A psychiatry professor at a large university and his wife left a suicide note explaining that the wife was suffering from emphysema and kidney, liver, and heart ailments. Doctors had told her she might live up to five years or die at any time. Their oldest son said, “My father and mother were very much in love with each other. We wondered what my father would do if anything ever happened to Mom.” Lewis said his parents often discussed suicide. “This solution was not a bad one,” he added.

This couple could not face reality, because they had no hope beyond the present. ── Michael P. GreenIllustrations for Biblical Preaching

 

Age

Esteem age and you will always have life to look forward to. Esteem youth and you proclaim your own obsolescence. ── Michael P. GreenIllustrations for Biblical Preaching

 

Day-to-Day Life

Yard by yard, life is hard.

        Inch by inch, it’s a cinch.

── Michael P. GreenIllustrations for Biblical Preaching

 

Life’s Purpose

All have been given a bag of tools,

        A formless rock and a book of rules.

        And each must make ere life has flown,

        A stumbling block or a stepping stone.

── Michael P. GreenIllustrations for Biblical Preaching

 

Life’s Purpose

He who has a “why” to live for can bear with almost any “how”.— Friedrich Nietzsche, a German nihilist

 

Life’s Purpose

Lord, make me an instrument of Thy peace;

        Where there is hatred, let me sow love;

        Where there is doubt, faith;

        Where there is despair, hope;

        Where there is darkness, light; and

        Where there is sadness, joy.

        O Divine Master, grant that I may not so much

        Seek to be consoled, as to console;

        To be understood as to understand;

        To be loved, as to love;

        For it is in giving that we receive;

        It is in pardoning that we are pardoned; and

        It is in dying that we are born to eternal life.— Francis of Assisi

 

HUMAN LIFE

Someone has calculated how a typical lifespan of 70 years is spent. Here is the estimate:

Sleep................23 years...........32.9%

Work.................16 years...........22.8%

TV....................8 years...........11.4%

Eating................6 years............8.6%

Travel................6 years............8.6%

Leisure.............4.5 years............6.5%

Illness...............4 years............5.7%

Dressing..............2 years............2.8%

Religion............0.5 years............0.7%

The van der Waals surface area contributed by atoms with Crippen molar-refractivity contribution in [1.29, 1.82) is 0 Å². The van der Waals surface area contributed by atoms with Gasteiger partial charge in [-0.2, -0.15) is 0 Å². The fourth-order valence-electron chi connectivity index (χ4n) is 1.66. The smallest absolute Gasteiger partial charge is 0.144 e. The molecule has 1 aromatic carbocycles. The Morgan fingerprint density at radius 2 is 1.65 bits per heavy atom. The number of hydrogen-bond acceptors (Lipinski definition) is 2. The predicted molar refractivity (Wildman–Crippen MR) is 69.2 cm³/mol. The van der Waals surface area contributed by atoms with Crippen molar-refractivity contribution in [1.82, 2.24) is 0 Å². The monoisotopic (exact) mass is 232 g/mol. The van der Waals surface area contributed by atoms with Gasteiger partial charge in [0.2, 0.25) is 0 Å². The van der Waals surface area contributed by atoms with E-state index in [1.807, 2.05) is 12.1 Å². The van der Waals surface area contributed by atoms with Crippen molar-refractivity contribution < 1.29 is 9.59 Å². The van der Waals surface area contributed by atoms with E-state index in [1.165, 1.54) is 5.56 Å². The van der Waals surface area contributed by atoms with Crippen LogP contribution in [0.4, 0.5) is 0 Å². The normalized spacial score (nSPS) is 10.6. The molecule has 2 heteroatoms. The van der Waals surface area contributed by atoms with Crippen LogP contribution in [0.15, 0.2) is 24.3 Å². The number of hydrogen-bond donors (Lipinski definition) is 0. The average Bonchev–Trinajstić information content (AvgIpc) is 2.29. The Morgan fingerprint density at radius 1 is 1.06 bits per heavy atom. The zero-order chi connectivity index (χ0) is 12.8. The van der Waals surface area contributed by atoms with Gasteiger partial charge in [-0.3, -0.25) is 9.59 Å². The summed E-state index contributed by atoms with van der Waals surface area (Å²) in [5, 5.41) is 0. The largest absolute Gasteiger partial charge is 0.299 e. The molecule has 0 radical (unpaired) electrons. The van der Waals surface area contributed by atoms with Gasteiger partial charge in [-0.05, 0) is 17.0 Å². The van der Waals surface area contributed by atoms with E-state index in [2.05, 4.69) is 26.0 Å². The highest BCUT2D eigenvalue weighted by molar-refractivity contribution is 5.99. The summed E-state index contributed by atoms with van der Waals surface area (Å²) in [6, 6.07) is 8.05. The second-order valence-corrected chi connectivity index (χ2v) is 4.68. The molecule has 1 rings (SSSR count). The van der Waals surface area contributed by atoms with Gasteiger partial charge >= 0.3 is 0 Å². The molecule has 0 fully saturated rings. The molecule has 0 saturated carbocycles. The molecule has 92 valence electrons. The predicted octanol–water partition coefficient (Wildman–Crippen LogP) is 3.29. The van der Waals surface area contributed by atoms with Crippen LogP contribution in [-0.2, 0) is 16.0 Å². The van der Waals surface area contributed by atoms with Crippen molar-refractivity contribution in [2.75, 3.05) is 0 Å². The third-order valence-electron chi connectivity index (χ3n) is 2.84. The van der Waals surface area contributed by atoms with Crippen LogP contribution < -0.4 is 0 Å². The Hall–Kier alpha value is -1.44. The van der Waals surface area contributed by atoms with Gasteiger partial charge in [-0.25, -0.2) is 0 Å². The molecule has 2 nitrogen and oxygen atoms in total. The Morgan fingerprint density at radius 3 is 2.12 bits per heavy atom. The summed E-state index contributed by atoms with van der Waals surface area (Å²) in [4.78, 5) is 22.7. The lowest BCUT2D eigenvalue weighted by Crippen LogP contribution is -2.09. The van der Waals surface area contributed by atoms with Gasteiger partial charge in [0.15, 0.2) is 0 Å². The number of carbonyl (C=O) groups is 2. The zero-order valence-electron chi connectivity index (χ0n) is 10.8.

Total................70 years............100%

 

Our Daily Bread, November 25, 1992.

 

LIFE

The tragedy of life is not that it ends so soon, but that we wait so long to begin it.

Richard L. Evans, Bits & Pieces, March 4, 1993, p. 2.


Someone has calculated how a typical lifespan of 70 years is spent. Here is the estimate:

Sleep................23 years...........32.9%
Work.................16 years...........22.8%
TV....................8 years...........11.4%
Eating................6 years............8.6%
Travel................6 years............8.6%
Leisure.............4.5 years............6.5%
Illness...............4 years............5.7%
Dressing..............2 years............2.8%
Religion............0.5 years............0.7%

Total................70 years............100%

Our Daily Bread, November 25, 1992.


In an average lifetime, the average American spends 3 years in business meetings, 13 years watching TV, Spends $89,281 on food, consumes 109,354 pounds of food, Makes 1811 trips to McDonalds, Spends $6881 in vending machines, Eats 35,138 cookies and 1483 pounds of candy, Catches 304 colds, Is involved in 6 motor vehicle accidents, is hospitalized 8 times (men) or 12 times (women), Spends 24 years sleeping. 

Tom Heymann, In an Average Lifetime.


The seven ages of man: spills, drills, thrills, bills, ills, pills, wills. 

Richard J. Needham, The Wit and Wisdom of Richard Needham.


A story making the rounds concerns a Biology I examination in which the students were asked: "Suppose you could take to Mars any of the laboratory equipment used in this course. How would you determine if there was life on Mars?" One student responded: "Ask the inhabitants. Even a negative answer would be significant." The student got an A. 

Carl Sagan, Other Worlds.


If I had my whole life to live over again, I don't think I'd have the strength. 

Flip Wilson.


Seize the moment. Remember all those women on the Titanic who waved off the dessert cart. 

Erma Bombeck.